Computer Network
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ARPANET was the network that became the basis for the Internet. Based on a concept first published in 1967, ARPANET was developed under the direction of the U.S. Advanced Research Projects Agency (ARPA). In 1969, the idea became a modest reality with the interconnection of four university computers. The initial purpose was to communicate with and share computer resources among mainly scientific users at the connected institutions. ARPANET took advantage of the new idea of sending information in small units called packets that could be routed on different paths and reconstructed at their destination. The development of the TCP/IP protocols in the 1970s made it possible to expand the size of the network, which now had become a network of networks, in an orderly way.

    • It is basically a WAN. It was developed by the ARPA (Advanced Research Project Agency) in 1968 which is the research arm of 000.
    • ARPANET was designed to service even a nuclear attack.
    • Before ARPANET, the networks were basically the telephone networks which operated on the circuit switching principle.
    • But this network was too vulnerable, because the loss of even one line or switch would terminate all the conversations.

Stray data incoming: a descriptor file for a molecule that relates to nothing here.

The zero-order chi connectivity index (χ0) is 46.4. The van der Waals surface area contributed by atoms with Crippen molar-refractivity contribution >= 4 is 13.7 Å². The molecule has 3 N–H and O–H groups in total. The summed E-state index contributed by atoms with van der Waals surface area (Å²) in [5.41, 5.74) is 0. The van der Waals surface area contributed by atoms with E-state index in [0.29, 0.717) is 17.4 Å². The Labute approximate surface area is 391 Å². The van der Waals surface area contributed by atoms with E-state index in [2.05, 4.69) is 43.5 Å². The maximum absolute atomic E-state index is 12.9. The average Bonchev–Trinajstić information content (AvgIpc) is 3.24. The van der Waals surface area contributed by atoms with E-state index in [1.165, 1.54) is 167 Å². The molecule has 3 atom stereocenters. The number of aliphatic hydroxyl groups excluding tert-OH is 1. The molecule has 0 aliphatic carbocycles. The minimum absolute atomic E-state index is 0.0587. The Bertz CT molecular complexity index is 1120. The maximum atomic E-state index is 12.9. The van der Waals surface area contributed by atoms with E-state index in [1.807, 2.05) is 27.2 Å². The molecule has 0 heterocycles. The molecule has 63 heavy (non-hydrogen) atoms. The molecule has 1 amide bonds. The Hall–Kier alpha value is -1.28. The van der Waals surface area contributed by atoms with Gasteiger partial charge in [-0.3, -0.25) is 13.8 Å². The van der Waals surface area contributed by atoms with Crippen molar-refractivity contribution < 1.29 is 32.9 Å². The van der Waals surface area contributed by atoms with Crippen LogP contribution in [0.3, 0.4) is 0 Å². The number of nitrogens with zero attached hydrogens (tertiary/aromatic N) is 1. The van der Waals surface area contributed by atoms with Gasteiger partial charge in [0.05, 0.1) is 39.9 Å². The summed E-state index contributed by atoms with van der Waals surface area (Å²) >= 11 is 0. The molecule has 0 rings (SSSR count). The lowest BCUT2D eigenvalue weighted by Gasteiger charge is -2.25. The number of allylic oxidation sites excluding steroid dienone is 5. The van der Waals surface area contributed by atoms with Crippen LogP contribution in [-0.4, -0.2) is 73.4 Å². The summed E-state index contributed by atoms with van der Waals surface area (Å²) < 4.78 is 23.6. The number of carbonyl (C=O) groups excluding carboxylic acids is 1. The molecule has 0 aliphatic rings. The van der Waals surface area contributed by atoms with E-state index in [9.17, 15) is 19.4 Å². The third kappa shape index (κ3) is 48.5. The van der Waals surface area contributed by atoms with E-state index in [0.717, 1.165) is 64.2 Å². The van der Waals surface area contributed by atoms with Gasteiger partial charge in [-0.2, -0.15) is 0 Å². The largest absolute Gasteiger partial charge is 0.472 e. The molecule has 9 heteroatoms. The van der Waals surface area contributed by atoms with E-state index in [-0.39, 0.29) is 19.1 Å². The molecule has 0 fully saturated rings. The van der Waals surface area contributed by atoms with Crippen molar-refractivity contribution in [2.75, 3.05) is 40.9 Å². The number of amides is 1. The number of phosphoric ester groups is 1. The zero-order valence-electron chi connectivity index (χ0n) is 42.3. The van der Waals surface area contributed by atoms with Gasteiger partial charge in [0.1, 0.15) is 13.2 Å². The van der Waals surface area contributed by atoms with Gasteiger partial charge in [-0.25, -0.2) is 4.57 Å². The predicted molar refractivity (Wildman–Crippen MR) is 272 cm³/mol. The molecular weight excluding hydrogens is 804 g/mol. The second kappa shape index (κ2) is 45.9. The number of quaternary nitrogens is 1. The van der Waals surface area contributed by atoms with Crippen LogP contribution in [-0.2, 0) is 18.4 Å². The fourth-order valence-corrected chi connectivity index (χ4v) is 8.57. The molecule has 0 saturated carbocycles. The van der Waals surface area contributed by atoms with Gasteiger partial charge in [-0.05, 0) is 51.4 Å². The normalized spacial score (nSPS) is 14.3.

• ARPANET used the concept of packet switching network consisting of subnet and host computers.
    • The subnet was a datagram subnet and each subnet consists of minicomputers called IMPs (Interface Message Processors).
    • Each node of the network used to have an IMP and a host connected by a short wire.
    • The host could send messages of upto 8063 bits to its IMP which would break them into packets and forward them independently toward the destination.


    • The software for ARPANET was split into two parts namely subnet and host.
    • In 1974 the TCP/IP model and protocol were invented specifically to handle communication over internetwork because more and more networks were getting connected to ARPANET.
    • The TCP/IP made the connection of LANs to ARPANET easy.
    • During 1980s so many LANs were connected to ARPANET that finding hosts became increasingly difficult and expensive.
    • So DNS (Domain Naming System) was created for organizing machines into domains and map host names onto IP address.
    • In 1983 the management of ARPANET was handed over to the Defense Communications Agency (DCA) which separated the military portion into a separate MILNET.
    • By 1990 the ARPANET was shut down and dismantled, however MILNET continues to operate.